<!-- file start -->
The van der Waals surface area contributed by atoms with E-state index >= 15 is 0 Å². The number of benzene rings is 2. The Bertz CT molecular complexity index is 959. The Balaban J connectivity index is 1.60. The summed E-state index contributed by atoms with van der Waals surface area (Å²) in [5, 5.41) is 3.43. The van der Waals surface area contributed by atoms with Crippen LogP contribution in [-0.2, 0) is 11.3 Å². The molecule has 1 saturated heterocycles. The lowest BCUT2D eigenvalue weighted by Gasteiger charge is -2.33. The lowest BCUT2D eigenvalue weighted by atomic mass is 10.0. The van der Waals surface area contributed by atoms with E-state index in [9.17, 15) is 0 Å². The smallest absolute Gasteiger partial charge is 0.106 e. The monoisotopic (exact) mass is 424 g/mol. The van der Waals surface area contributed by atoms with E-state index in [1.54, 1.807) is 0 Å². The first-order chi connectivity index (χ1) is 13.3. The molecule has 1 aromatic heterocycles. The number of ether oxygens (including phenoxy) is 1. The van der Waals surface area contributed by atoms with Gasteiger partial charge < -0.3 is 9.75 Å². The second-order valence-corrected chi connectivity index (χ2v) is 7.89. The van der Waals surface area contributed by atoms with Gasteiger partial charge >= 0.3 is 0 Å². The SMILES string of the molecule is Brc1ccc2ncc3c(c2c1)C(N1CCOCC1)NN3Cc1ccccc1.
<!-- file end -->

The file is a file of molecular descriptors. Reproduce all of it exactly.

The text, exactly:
The van der Waals surface area contributed by atoms with E-state index >= 15 is 0 Å². The number of benzene rings is 2. The Bertz CT molecular complexity index is 959. The Balaban J connectivity index is 1.60. The summed E-state index contributed by atoms with van der Waals surface area (Å²) in [5, 5.41) is 3.43. The van der Waals surface area contributed by atoms with Crippen LogP contribution in [-0.2, 0) is 11.3 Å². The molecule has 1 saturated heterocycles. The lowest BCUT2D eigenvalue weighted by Gasteiger charge is -2.33. The lowest BCUT2D eigenvalue weighted by atomic mass is 10.0. The van der Waals surface area contributed by atoms with E-state index in [9.17, 15) is 0 Å². The smallest absolute Gasteiger partial charge is 0.106 e. The monoisotopic (exact) mass is 424 g/mol. The van der Waals surface area contributed by atoms with E-state index in [1.54, 1.807) is 0 Å². The first-order chi connectivity index (χ1) is 13.3. The molecule has 1 aromatic heterocycles. The number of ether oxygens (including phenoxy) is 1. The van der Waals surface area contributed by atoms with Gasteiger partial charge < -0.3 is 9.75 Å². The second-order valence-corrected chi connectivity index (χ2v) is 7.89. The van der Waals surface area contributed by atoms with Gasteiger partial charge >= 0.3 is 0 Å². The SMILES string of the molecule is Brc1ccc2ncc3c(c2c1)C(N1CCOCC1)NN3Cc1ccccc1.